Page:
1. That's why Arizona Republicans don't have a problem with arresting protesters and seizing their property, despite being a First Amendment right, because it doesn't have anything to do with buying things.It all starts making sense when you see what makes them spitting mad; not being able to buy big gulps, incandescent light bulbs, guns, and now...being forced to buy health insurance! Goodbye freedom and liberty.
2. That's why they hate corporate boycotts, because it's unfair and asks people not to buy things.
3. It also explains why money is speech, because it buys things.
Even though 20 to 30 million people may lose their ability to buy health insurance once the ACA is repealed, that's not a Republican concern. What's really important is having the freedom and liberty to buy or not buy insurance, says Republican Rep. Mike Burgess of Texas::
Burgess built his argument on Rep. Paul Ryan's original free market concept:“First off, we’re not going to send an IRS agent out to chase you down and make you buy health insurance. So if the numbers (of insured people) drop I would say that’s a good thing because we restored personal liberty in this country.”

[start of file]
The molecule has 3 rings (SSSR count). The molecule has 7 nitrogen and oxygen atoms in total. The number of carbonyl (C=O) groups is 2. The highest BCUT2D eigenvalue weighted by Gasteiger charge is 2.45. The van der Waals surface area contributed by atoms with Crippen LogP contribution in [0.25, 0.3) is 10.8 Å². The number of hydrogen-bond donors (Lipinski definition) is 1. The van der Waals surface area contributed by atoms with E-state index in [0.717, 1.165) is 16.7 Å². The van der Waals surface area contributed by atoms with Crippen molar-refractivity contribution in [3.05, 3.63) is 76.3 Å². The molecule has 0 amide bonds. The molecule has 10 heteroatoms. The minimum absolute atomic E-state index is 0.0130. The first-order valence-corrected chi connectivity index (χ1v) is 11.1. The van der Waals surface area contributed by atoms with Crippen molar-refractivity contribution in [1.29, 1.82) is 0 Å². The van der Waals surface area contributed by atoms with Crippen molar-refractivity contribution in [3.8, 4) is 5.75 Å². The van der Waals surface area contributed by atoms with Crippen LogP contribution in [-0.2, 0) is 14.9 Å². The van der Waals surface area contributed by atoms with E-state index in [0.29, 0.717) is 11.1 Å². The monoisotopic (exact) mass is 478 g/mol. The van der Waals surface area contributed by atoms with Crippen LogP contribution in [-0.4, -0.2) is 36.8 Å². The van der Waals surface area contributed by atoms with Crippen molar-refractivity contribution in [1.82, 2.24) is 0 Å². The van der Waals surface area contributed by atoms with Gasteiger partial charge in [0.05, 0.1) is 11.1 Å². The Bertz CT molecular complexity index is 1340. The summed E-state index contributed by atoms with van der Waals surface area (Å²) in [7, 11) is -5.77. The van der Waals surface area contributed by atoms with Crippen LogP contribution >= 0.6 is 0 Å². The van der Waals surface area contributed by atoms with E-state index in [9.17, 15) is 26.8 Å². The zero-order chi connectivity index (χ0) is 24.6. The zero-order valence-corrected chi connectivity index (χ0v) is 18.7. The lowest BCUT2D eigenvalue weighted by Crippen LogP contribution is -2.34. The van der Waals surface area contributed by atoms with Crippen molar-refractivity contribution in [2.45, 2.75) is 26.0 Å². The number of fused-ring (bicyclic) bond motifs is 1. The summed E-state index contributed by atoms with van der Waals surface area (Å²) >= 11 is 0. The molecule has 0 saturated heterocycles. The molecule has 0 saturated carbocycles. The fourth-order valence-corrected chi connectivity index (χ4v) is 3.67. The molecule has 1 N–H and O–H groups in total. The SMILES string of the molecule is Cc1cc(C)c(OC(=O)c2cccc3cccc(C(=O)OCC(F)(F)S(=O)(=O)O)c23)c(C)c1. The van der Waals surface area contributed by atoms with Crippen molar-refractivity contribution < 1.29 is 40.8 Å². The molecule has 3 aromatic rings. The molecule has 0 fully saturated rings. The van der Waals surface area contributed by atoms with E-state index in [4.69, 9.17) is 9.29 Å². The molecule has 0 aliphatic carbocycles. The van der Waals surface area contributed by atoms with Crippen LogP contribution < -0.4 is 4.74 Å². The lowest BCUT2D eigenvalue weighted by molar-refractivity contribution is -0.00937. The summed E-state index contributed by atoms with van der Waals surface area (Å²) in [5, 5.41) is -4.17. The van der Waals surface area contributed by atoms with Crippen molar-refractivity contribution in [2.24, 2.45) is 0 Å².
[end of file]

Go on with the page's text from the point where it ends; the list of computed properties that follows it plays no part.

...since Obamacare’s major accomplishment was to counter those forces, and thus enable people to get health insurance, that in turn opened up whole new areas of personal freedom: the ability to take risks and get new jobs, or start new businesses, and or simply have a sense of security and peace of mind. So how exactly would it be a victory for “freedom” to pull out the rug from those who can finally buy health insurance?MSNBC's Steve Benen took the words right out of my mouth:
Under the Republican approach, Americans can have the “personal liberty” of not receiving needed medical care. We can all be “free” to ration health services based on our individual wealth.Note: No matter how much sense the above positions make, you'll never hear Democrats pick up on any of these simple points and go on the offensive. Nope, it's like nothing happened.
Ryan believes “freedom is the ability to buy what you want to fit what you need,” but the Speaker may not understand the point of insurance: we don’t always know what we’ll need, which is why we seek medical coverage in the first place.
I look forward to Republican policymakers telling countless Americans, “Your family is one serious illness away from financial ruin, and your health is at risk from treatable ailments, but look at how great your liberty is!”